Cardiovascular Genetics and Genomics for the Cardiologist
Victor J. Dzau, Choong-Chin Liew, eds
308 pages. Oxford, UK: Blackwell Publishing, Inc; 2007. $149.95. ISBN 1-4051-3394-5
The power of Mendelian genetics to address the complexity of cardiovascular biology has been apparent since pioneering work unraveled the causes of hypertrophic cardiomyopathy and the long-QT syndrome. With the completion of the Human Genome Project, an increasing number of novel unbiased technologies have emerged, including expression profiling, proteomics, and metabolomics. As genetic and genomic techniques begin to enter translational research and even clinical practice, it is becoming increasingly important for cardiologists to be aware of the unique capabilities and limitations of these approaches to understanding disease. The recent wave of genome-wide association studies and the burgeoning field of regenerative medicine have not only emphasized the need for fluency in the language of modern biology, but also have highlighted a need for a major investment in patient-oriented research as investigators grapple with developing new phenotypes and evaluating innovative potential therapies. Implicit is a need for many more cardiologists trained to work at the translational interface with postgenomic techniques. It is physicians at this interface who are the principal target readership for Cardiovascular Genetics and Genomics for the Cardiologist. This multiauthored text, edited by C.C. Liew and Victor Dzau, aims to bring the practicing cardiologist up to speed in genetics, genomics, and their diagnostic or therapeutic applications within 300 pages. The authors and editors have in large measure succeeded, despite the breadth of the task in hand. The 12 relatively short chapters are organized into 3 sections dealing in sequence with single-gene disorders, polygenic syndromes, and therapies or applications.
The initial section provides 4 excellent chapters on the major Mendelian cardiac syndromes: familial hypercholesterolemia, hypertrophic cardiomyopathies, dilated cardiomyopathies, and the long-QT syndromes. The authors and editors have struck a fine balance between detail and scope, with any redundancy carefully harnessed for the benefit of the readership. Each chapter in this section not only neatly summarizes the fundamental genetics required to understand the topic but also conveys the implications for clinical management and the relevant insights into more common cardiac diseases. If there is one minor deficiency, it is the absence of a cohesive approach to genetic testing for such Mendelian diseases. The various hurdles encountered in the genetic diagnosis of conditions characterized by enormous effect sizes would be instructive for workers beginning to explore genetic insights in much less heritable disorders.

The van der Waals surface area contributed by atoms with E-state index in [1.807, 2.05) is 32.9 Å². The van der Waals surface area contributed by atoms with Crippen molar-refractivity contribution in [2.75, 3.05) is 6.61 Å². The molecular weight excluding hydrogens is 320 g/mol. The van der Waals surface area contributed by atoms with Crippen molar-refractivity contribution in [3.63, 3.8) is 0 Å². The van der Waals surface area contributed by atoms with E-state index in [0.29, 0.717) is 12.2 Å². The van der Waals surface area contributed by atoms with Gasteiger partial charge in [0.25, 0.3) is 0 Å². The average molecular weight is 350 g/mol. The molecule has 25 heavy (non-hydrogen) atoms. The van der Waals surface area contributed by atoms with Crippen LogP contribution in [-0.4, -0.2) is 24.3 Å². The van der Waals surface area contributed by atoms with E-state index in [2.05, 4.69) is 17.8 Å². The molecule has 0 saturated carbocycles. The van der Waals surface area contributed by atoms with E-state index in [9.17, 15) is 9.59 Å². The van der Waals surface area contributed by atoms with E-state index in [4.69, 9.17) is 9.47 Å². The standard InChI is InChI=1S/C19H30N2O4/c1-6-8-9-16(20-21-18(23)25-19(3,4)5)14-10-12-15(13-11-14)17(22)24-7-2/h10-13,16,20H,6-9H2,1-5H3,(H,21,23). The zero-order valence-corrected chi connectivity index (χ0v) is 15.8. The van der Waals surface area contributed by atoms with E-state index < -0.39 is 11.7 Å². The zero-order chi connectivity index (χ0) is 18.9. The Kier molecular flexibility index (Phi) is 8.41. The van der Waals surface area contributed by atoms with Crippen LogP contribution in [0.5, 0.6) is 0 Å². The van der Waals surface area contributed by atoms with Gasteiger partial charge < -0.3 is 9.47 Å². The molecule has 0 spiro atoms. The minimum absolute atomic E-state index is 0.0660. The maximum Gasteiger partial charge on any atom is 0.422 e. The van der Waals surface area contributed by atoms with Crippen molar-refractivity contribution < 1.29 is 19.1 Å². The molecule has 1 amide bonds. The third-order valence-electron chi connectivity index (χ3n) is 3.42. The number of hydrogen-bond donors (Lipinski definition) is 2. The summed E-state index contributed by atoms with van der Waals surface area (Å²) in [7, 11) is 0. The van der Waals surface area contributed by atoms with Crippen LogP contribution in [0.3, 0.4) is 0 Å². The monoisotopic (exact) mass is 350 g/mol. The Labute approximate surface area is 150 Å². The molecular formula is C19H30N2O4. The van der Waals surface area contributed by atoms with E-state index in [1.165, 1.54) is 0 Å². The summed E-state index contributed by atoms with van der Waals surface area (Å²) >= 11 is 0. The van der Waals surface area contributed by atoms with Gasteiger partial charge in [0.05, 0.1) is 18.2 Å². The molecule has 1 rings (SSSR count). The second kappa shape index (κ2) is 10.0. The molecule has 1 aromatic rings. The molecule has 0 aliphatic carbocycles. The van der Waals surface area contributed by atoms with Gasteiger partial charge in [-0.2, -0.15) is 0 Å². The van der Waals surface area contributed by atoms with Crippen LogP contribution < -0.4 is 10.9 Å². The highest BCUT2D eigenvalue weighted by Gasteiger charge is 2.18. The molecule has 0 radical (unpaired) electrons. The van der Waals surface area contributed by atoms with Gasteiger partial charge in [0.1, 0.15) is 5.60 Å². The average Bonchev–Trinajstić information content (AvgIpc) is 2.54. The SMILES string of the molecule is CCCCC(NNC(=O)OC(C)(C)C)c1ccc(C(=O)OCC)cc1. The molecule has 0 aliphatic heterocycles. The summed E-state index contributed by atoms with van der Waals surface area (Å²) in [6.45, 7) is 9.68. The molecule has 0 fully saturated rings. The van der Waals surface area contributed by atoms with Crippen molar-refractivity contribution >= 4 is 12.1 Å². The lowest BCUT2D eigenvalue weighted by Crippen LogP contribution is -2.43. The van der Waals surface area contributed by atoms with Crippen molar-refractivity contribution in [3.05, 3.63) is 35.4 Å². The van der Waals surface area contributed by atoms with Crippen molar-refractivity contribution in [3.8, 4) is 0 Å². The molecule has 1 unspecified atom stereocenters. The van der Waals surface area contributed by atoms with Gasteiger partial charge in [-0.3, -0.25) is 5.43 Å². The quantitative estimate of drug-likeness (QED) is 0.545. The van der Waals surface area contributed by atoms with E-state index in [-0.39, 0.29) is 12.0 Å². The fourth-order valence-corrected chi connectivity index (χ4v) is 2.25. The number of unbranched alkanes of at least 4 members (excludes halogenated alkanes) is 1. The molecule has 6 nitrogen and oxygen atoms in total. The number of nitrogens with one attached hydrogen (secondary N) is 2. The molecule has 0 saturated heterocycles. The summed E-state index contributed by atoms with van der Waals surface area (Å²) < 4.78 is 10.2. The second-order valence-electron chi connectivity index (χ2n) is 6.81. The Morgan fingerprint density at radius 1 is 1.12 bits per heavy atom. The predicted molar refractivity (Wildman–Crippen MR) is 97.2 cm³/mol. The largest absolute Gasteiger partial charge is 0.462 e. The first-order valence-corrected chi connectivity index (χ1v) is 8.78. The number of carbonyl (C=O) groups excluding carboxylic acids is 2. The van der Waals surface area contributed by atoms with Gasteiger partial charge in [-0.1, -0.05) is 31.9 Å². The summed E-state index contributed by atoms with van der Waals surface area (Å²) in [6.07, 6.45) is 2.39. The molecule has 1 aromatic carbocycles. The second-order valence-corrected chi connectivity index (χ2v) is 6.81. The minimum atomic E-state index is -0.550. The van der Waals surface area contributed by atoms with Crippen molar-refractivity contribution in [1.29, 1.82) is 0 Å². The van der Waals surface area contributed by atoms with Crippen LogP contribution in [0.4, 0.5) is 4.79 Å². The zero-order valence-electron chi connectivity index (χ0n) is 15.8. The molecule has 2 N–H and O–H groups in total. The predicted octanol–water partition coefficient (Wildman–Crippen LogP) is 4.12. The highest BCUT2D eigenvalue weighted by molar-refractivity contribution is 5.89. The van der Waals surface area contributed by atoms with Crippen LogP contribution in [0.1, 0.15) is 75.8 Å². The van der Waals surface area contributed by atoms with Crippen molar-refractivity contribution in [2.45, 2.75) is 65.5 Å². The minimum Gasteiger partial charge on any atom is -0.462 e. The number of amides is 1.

The second section explores several polygenic cardiovascular syndromes, specifically atherosclerosis, heart failure, and hypertension. Perhaps because of the complexity of these syndromes, these 3 chapters are considerably less focused on the specific details of the genetics or genomics of the respective conditions. The emphasis, particularly in the first 2 chapters of the section, is largely on the pathways that have already been implicated in each syndrome and on potential approaches that might be used to understand the genetics. This section unfortunately went to press before the emergence of the first rigorous genome-wide association studies, and as a result the insights from the early successes and failures of this approach are not included. Nevertheless, the expanding role of functional genomics in defining novel phenotypes is touched on throughout the section, and the major obstacles in applying genetics to common diseases are discussed.
The final section covers potential therapeutic or diagnostic uses of genetics and genomics in 4 chapters. These chapters each offer an excellent perspective on the chosen areas of interest: gene therapy, stem cell therapy, pharmacogenetics, and clinical expression profiling. The focus is on outlining the possibilities, reviewing work to date, and importantly, on defining the milestones that will have to be achieved if these strategies are to reach routine clinical practice. These chapters succeed in building a solid foundation from which the reader can move efficiently into the cited literature and offer the interested clinician a rapid entre into translational therapeutics. This section also succinctly defines the immense promise of genetics and genomics for diagnostic and prognostic applications long before mechanistic understanding has emerged.
In any fast-moving field, a text inevitably will omit some key developments, and future editions of this text will undoubtedly have to do justice to topics such as microRNAs, other noncoding regulatory transcripts, and genome-wide association studies, as well as potential technologies for investigating the downstream biology of multiple genes in parallel. Overall, this book accomplishes the goals it has set, providing an excellent initiation in genetics and genomics for the cardiologist or trainee who is beginning to explore the utility of these techniques for clinical or translational research. It offers a broad perspective on the utility of genetics and genomics in cardiology, with careful editing and outstanding referencing to balance the loss of detail intrinsic to a work of this scope.